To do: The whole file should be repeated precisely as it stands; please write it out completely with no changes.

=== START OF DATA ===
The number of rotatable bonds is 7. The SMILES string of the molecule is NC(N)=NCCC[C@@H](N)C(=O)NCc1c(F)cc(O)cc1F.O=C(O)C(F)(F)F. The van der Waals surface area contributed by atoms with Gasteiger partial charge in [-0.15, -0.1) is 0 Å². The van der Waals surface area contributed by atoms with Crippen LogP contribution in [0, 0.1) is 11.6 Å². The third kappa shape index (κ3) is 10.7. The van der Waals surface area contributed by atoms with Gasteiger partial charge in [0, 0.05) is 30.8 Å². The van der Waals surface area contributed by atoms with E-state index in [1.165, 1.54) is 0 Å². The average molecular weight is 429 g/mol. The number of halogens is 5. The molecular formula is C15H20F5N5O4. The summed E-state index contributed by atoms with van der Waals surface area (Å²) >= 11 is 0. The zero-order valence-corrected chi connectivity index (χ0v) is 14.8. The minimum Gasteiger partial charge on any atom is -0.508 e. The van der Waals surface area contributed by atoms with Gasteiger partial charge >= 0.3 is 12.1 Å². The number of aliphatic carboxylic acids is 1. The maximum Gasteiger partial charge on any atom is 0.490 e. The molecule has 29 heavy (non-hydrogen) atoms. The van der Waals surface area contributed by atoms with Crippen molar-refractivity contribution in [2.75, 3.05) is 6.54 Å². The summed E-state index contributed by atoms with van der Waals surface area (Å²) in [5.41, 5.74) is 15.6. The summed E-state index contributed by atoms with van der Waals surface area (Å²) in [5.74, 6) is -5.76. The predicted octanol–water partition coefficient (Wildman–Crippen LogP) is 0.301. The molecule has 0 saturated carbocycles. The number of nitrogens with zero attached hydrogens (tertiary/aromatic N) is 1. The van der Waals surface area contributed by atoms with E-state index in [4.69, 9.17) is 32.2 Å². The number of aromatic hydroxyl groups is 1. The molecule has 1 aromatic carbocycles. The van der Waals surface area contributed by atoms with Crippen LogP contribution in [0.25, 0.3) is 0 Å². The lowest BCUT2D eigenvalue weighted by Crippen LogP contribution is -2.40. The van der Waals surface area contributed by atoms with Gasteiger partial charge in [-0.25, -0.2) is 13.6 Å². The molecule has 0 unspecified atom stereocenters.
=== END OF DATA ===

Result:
The number of rotatable bonds is 7. The SMILES string of the molecule is NC(N)=NCCC[C@@H](N)C(=O)NCc1c(F)cc(O)cc1F.O=C(O)C(F)(F)F. The van der Waals surface area contributed by atoms with Gasteiger partial charge in [-0.15, -0.1) is 0 Å². The van der Waals surface area contributed by atoms with Crippen LogP contribution in [0, 0.1) is 11.6 Å². The third kappa shape index (κ3) is 10.7. The van der Waals surface area contributed by atoms with Gasteiger partial charge in [0, 0.05) is 30.8 Å². The van der Waals surface area contributed by atoms with E-state index in [1.165, 1.54) is 0 Å². The average molecular weight is 429 g/mol. The number of halogens is 5. The molecular formula is C15H20F5N5O4. The summed E-state index contributed by atoms with van der Waals surface area (Å²) >= 11 is 0. The zero-order valence-corrected chi connectivity index (χ0v) is 14.8. The minimum Gasteiger partial charge on any atom is -0.508 e. The van der Waals surface area contributed by atoms with Gasteiger partial charge >= 0.3 is 12.1 Å². The number of aliphatic carboxylic acids is 1. The maximum Gasteiger partial charge on any atom is 0.490 e. The molecule has 29 heavy (non-hydrogen) atoms. The van der Waals surface area contributed by atoms with Crippen molar-refractivity contribution in [2.75, 3.05) is 6.54 Å². The summed E-state index contributed by atoms with van der Waals surface area (Å²) in [5.41, 5.74) is 15.6. The summed E-state index contributed by atoms with van der Waals surface area (Å²) in [5.74, 6) is -5.76. The predicted octanol–water partition coefficient (Wildman–Crippen LogP) is 0.301. The molecule has 0 saturated carbocycles. The number of nitrogens with zero attached hydrogens (tertiary/aromatic N) is 1. The van der Waals surface area contributed by atoms with E-state index in [4.69, 9.17) is 32.2 Å². The number of aromatic hydroxyl groups is 1. The molecule has 1 aromatic carbocycles. The van der Waals surface area contributed by atoms with Crippen LogP contribution in [0.25, 0.3) is 0 Å². The lowest BCUT2D eigenvalue weighted by Crippen LogP contribution is -2.40. The van der Waals surface area contributed by atoms with Gasteiger partial charge in [-0.25, -0.2) is 13.6 Å². The molecule has 0 unspecified atom stereocenters.